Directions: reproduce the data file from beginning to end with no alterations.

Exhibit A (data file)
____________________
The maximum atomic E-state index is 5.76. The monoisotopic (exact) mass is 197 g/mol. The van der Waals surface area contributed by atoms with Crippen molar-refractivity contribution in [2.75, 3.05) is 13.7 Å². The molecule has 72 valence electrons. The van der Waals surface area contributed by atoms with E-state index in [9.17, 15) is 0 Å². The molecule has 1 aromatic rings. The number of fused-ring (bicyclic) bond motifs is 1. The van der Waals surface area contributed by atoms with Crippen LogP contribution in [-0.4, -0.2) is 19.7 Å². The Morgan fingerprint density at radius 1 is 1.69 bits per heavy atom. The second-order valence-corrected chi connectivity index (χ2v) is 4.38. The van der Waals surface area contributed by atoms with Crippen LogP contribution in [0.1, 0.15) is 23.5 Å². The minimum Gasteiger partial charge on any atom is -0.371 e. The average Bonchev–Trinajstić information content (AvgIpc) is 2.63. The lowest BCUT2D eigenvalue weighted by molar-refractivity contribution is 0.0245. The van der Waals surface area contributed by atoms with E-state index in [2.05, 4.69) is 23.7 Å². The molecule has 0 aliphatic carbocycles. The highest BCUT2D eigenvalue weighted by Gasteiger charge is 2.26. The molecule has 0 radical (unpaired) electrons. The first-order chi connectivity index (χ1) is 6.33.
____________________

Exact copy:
The maximum atomic E-state index is 5.76. The monoisotopic (exact) mass is 197 g/mol. The van der Waals surface area contributed by atoms with Crippen molar-refractivity contribution in [2.75, 3.05) is 13.7 Å². The molecule has 72 valence electrons. The van der Waals surface area contributed by atoms with E-state index in [9.17, 15) is 0 Å². The molecule has 1 aromatic rings. The number of fused-ring (bicyclic) bond motifs is 1. The van der Waals surface area contributed by atoms with Crippen LogP contribution in [-0.4, -0.2) is 19.7 Å². The Morgan fingerprint density at radius 1 is 1.69 bits per heavy atom. The second-order valence-corrected chi connectivity index (χ2v) is 4.38. The van der Waals surface area contributed by atoms with Crippen LogP contribution in [0.1, 0.15) is 23.5 Å². The minimum Gasteiger partial charge on any atom is -0.371 e. The average Bonchev–Trinajstić information content (AvgIpc) is 2.63. The lowest BCUT2D eigenvalue weighted by molar-refractivity contribution is 0.0245. The van der Waals surface area contributed by atoms with E-state index in [2.05, 4.69) is 23.7 Å². The molecule has 0 aliphatic carbocycles. The highest BCUT2D eigenvalue weighted by Gasteiger charge is 2.26. The molecule has 0 radical (unpaired) electrons. The first-order chi connectivity index (χ1) is 6.33.